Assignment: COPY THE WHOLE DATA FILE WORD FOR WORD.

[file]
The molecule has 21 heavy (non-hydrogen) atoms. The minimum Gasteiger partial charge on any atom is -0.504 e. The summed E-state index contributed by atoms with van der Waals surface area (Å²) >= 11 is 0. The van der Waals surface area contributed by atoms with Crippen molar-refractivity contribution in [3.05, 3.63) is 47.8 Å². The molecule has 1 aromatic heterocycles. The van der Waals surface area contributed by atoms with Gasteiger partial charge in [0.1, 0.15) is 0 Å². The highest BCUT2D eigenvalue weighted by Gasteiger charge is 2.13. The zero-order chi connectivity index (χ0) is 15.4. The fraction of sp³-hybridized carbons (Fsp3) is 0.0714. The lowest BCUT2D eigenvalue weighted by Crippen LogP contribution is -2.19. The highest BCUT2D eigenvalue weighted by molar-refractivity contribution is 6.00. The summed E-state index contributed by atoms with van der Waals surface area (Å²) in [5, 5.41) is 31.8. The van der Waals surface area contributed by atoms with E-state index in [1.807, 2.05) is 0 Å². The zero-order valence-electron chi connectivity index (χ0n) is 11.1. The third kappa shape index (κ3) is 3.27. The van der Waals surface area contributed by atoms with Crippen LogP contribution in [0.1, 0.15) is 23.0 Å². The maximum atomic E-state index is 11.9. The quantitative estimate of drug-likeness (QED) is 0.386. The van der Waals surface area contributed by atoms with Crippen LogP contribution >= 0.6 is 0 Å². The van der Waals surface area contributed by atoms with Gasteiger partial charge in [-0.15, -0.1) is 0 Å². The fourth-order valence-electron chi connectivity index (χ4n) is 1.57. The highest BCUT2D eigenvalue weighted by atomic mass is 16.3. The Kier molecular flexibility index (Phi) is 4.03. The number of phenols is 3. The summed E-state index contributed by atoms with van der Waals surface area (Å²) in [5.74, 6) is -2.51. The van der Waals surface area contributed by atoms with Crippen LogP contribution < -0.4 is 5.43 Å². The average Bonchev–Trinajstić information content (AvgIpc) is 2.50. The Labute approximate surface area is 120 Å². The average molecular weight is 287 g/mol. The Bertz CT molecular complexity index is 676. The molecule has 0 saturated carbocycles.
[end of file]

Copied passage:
The molecule has 21 heavy (non-hydrogen) atoms. The minimum Gasteiger partial charge on any atom is -0.504 e. The summed E-state index contributed by atoms with van der Waals surface area (Å²) >= 11 is 0. The van der Waals surface area contributed by atoms with Crippen molar-refractivity contribution in [3.05, 3.63) is 47.8 Å². The molecule has 1 aromatic heterocycles. The van der Waals surface area contributed by atoms with Gasteiger partial charge in [0.1, 0.15) is 0 Å². The highest BCUT2D eigenvalue weighted by Gasteiger charge is 2.13. The zero-order chi connectivity index (χ0) is 15.4. The fraction of sp³-hybridized carbons (Fsp3) is 0.0714. The lowest BCUT2D eigenvalue weighted by Crippen LogP contribution is -2.19. The highest BCUT2D eigenvalue weighted by molar-refractivity contribution is 6.00. The summed E-state index contributed by atoms with van der Waals surface area (Å²) in [5, 5.41) is 31.8. The van der Waals surface area contributed by atoms with E-state index in [1.807, 2.05) is 0 Å². The zero-order valence-electron chi connectivity index (χ0n) is 11.1. The third kappa shape index (κ3) is 3.27. The van der Waals surface area contributed by atoms with Crippen LogP contribution in [0.1, 0.15) is 23.0 Å². The maximum atomic E-state index is 11.9. The quantitative estimate of drug-likeness (QED) is 0.386. The van der Waals surface area contributed by atoms with Crippen LogP contribution >= 0.6 is 0 Å². The van der Waals surface area contributed by atoms with Gasteiger partial charge in [-0.15, -0.1) is 0 Å². The fourth-order valence-electron chi connectivity index (χ4n) is 1.57. The highest BCUT2D eigenvalue weighted by atomic mass is 16.3. The Kier molecular flexibility index (Phi) is 4.03. The number of phenols is 3. The summed E-state index contributed by atoms with van der Waals surface area (Å²) in [5.74, 6) is -2.51. The van der Waals surface area contributed by atoms with Crippen LogP contribution < -0.4 is 5.43 Å². The average Bonchev–Trinajstić information content (AvgIpc) is 2.50. The Labute approximate surface area is 120 Å². The average molecular weight is 287 g/mol. The Bertz CT molecular complexity index is 676. The molecule has 0 saturated carbocycles.